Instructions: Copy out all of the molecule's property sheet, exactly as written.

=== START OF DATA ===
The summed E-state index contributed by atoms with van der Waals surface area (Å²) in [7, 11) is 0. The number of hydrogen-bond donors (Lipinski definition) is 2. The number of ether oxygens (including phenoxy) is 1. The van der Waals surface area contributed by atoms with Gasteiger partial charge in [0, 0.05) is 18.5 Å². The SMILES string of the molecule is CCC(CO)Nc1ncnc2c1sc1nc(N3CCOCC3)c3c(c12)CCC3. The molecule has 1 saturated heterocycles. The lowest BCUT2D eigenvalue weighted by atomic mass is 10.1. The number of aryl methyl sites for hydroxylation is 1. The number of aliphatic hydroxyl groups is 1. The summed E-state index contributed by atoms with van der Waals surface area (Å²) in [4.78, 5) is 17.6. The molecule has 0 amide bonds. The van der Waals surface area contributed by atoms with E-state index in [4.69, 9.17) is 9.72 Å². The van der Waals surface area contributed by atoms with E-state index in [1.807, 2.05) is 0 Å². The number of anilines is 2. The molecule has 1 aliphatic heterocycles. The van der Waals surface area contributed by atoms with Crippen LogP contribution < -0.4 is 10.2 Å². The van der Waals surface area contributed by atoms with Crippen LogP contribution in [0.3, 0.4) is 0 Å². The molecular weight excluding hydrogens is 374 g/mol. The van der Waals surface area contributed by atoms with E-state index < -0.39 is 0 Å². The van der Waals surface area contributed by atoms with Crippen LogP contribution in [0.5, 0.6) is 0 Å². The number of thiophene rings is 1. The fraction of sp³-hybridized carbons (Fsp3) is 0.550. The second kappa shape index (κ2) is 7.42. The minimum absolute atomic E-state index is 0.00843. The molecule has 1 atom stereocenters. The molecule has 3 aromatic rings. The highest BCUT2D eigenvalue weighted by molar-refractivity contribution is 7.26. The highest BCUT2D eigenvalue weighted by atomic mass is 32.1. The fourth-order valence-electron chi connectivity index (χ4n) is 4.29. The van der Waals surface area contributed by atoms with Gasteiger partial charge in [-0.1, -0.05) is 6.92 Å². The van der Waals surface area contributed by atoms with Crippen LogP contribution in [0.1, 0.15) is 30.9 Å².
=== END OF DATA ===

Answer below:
The summed E-state index contributed by atoms with van der Waals surface area (Å²) in [7, 11) is 0. The number of hydrogen-bond donors (Lipinski definition) is 2. The number of ether oxygens (including phenoxy) is 1. The van der Waals surface area contributed by atoms with Gasteiger partial charge in [0, 0.05) is 18.5 Å². The SMILES string of the molecule is CCC(CO)Nc1ncnc2c1sc1nc(N3CCOCC3)c3c(c12)CCC3. The molecule has 1 saturated heterocycles. The lowest BCUT2D eigenvalue weighted by atomic mass is 10.1. The number of aryl methyl sites for hydroxylation is 1. The number of aliphatic hydroxyl groups is 1. The summed E-state index contributed by atoms with van der Waals surface area (Å²) in [4.78, 5) is 17.6. The molecule has 0 amide bonds. The van der Waals surface area contributed by atoms with E-state index in [4.69, 9.17) is 9.72 Å². The van der Waals surface area contributed by atoms with E-state index in [1.807, 2.05) is 0 Å². The number of anilines is 2. The molecule has 1 aliphatic heterocycles. The van der Waals surface area contributed by atoms with Crippen LogP contribution < -0.4 is 10.2 Å². The van der Waals surface area contributed by atoms with Crippen LogP contribution in [0.3, 0.4) is 0 Å². The molecular weight excluding hydrogens is 374 g/mol. The van der Waals surface area contributed by atoms with E-state index < -0.39 is 0 Å². The van der Waals surface area contributed by atoms with Crippen LogP contribution in [0.5, 0.6) is 0 Å². The number of thiophene rings is 1. The fraction of sp³-hybridized carbons (Fsp3) is 0.550. The second kappa shape index (κ2) is 7.42. The minimum absolute atomic E-state index is 0.00843. The molecule has 1 atom stereocenters. The molecule has 3 aromatic rings. The highest BCUT2D eigenvalue weighted by molar-refractivity contribution is 7.26. The highest BCUT2D eigenvalue weighted by atomic mass is 32.1. The fourth-order valence-electron chi connectivity index (χ4n) is 4.29. The van der Waals surface area contributed by atoms with Gasteiger partial charge in [-0.1, -0.05) is 6.92 Å². The van der Waals surface area contributed by atoms with Crippen LogP contribution in [0.1, 0.15) is 30.9 Å².